Serverless Practices — Quickly Build a SpringBoot Application

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By Tan Hehe (nicknamed Xiaomo)

Preface

First, let’s take a look at the definitions of some key terms used in this article:

Function Compute: is an event-driven service that allows users to write and upload code without having to manage server health or consider other factors. After Function Compute allocates required computing resources, it elastically runs your code. The fees of using these resources are billed based on their actual consumption. For more information about Function Compute, visit the official product page.

Fun: is a developer tool for serverless applications. It helps you manage resources such as Function Compute, API Gateway, and Log Service. You can use Fun to develop, build, and deploy resources by describing them in the template.yml file. For more information about Fun, click here.

ROS (Resource Orchestration Service): helps you simplify the management of cloud computing resources. By following the template specifications defined by ROS, you can define the collection of required cloud computing resources and their dependencies. ROS automatically creates and configures all resources to implement automated deployment and O&M. For more documents on ROS, visit the official product page.

Note: The techniques described in this article are only applicable to Fun 3.0.8 or later.

Environment Preparation

First, follow the Fun installation document to install Fun on your local computer.

After the installation is completed, run fun --version to check that Fun has been successfully installed.

Quick Deployment

1. Initialize a project

Run fun init to initialize a project.

fun init -n SpringBootDemo

After the initialization is completed, a directory named SpringBootDemo is added to the current directory structure.

The result is as follows:

2. Compile the project locally

Run fun build to compile and build the project:

fun build

The result is as follows:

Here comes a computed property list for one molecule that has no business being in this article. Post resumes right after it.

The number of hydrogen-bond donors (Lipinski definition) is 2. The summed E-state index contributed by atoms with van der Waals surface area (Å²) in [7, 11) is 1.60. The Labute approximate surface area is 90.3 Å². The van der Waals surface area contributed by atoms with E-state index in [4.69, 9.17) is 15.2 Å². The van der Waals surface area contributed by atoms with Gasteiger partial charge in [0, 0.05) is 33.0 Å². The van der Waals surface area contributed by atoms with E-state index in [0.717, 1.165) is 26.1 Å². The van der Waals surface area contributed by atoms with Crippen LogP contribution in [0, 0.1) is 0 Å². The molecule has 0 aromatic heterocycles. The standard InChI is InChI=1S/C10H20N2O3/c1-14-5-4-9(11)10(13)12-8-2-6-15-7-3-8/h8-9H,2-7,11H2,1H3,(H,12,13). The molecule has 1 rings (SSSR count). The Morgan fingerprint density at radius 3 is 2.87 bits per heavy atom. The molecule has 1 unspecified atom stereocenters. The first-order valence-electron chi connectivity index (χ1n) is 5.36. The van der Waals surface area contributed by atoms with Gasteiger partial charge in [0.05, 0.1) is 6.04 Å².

3. Run the project locally

Note: You can skip this step if you do not need to run the project locally.

Run fun local start to run the FUN function locally.

Run the following command.

fun local start demo-springboot

The result is as follows:

4. Perform local single-step debugging

Note: You can skip this step if you do not need to debug the project locally.

Run fun local start to perform local single-step debugging on the function.

Both VSCode and IDEA can run and debug Function Compute. For more information, see the VSCode plug-in serverless-vscode and the IDEA plug-in Cloud Toolkit.

Considering our audience, we will not use plug-ins for debugging here.

The result is as follows:

5. Package and deploy the project

Run fun deploy --use-ros to deploy the project through ROS.

fun package --oss-bucket fun-local-test
fun deploy --use-ros --stack-name staging

Here, the --oss-bucket name indicates the name of an OSS bucket that you can read and write.

--stack-name indicates the environment where the project is deployed. You can create multiple development environments by setting different names for them, such as test, staging, and prod.

The following example shows how to quickly create a staging environment. The result is as follows:

After the test is completed, you can log on to the ROS console to delete the staging resource stack just created with a single click. After the deletion, all resources contained in this stack will also be deleted.

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